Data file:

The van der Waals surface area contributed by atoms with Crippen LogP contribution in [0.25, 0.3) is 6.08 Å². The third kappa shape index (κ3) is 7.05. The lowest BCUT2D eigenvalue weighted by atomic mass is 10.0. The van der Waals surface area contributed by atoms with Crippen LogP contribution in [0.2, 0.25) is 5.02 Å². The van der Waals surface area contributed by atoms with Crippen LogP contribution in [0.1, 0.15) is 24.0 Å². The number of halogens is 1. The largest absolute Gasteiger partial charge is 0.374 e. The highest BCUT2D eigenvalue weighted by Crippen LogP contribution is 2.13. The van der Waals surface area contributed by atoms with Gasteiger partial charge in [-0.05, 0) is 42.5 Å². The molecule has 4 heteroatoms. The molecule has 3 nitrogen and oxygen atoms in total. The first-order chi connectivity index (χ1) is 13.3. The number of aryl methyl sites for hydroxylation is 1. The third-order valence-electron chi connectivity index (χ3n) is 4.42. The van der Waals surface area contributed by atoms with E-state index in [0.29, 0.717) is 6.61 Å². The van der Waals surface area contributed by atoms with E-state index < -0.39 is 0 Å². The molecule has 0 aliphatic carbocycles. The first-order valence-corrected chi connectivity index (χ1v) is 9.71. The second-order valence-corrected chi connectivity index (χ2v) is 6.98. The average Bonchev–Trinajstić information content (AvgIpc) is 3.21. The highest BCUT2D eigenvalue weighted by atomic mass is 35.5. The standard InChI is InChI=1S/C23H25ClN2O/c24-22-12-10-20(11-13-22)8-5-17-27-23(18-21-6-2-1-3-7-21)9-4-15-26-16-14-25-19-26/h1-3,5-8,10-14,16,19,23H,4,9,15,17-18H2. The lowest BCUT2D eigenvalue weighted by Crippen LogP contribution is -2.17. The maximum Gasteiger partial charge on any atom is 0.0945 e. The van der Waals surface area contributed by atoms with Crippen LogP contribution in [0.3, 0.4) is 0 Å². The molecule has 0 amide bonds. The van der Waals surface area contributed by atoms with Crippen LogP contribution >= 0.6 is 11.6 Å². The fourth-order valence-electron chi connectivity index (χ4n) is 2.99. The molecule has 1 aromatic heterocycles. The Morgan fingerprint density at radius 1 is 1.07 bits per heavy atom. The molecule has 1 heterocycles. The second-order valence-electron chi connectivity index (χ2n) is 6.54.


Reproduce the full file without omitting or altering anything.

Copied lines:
The van der Waals surface area contributed by atoms with Crippen LogP contribution in [0.25, 0.3) is 6.08 Å². The third kappa shape index (κ3) is 7.05. The lowest BCUT2D eigenvalue weighted by atomic mass is 10.0. The van der Waals surface area contributed by atoms with Crippen LogP contribution in [0.2, 0.25) is 5.02 Å². The van der Waals surface area contributed by atoms with Crippen LogP contribution in [0.1, 0.15) is 24.0 Å². The number of halogens is 1. The largest absolute Gasteiger partial charge is 0.374 e. The highest BCUT2D eigenvalue weighted by Crippen LogP contribution is 2.13. The van der Waals surface area contributed by atoms with Gasteiger partial charge in [-0.05, 0) is 42.5 Å². The molecule has 4 heteroatoms. The molecule has 3 nitrogen and oxygen atoms in total. The first-order chi connectivity index (χ1) is 13.3. The number of aryl methyl sites for hydroxylation is 1. The third-order valence-electron chi connectivity index (χ3n) is 4.42. The van der Waals surface area contributed by atoms with E-state index in [0.29, 0.717) is 6.61 Å². The van der Waals surface area contributed by atoms with E-state index < -0.39 is 0 Å². The molecule has 0 aliphatic carbocycles. The first-order valence-corrected chi connectivity index (χ1v) is 9.71. The second-order valence-corrected chi connectivity index (χ2v) is 6.98. The average Bonchev–Trinajstić information content (AvgIpc) is 3.21. The highest BCUT2D eigenvalue weighted by atomic mass is 35.5. The standard InChI is InChI=1S/C23H25ClN2O/c24-22-12-10-20(11-13-22)8-5-17-27-23(18-21-6-2-1-3-7-21)9-4-15-26-16-14-25-19-26/h1-3,5-8,10-14,16,19,23H,4,9,15,17-18H2. The lowest BCUT2D eigenvalue weighted by Crippen LogP contribution is -2.17. The maximum Gasteiger partial charge on any atom is 0.0945 e. The van der Waals surface area contributed by atoms with Crippen LogP contribution in [0.3, 0.4) is 0 Å². The molecule has 0 amide bonds. The van der Waals surface area contributed by atoms with Crippen LogP contribution >= 0.6 is 11.6 Å². The fourth-order valence-electron chi connectivity index (χ4n) is 2.99. The molecule has 1 aromatic heterocycles. The Morgan fingerprint density at radius 1 is 1.07 bits per heavy atom. The molecule has 1 heterocycles. The second-order valence-electron chi connectivity index (χ2n) is 6.54.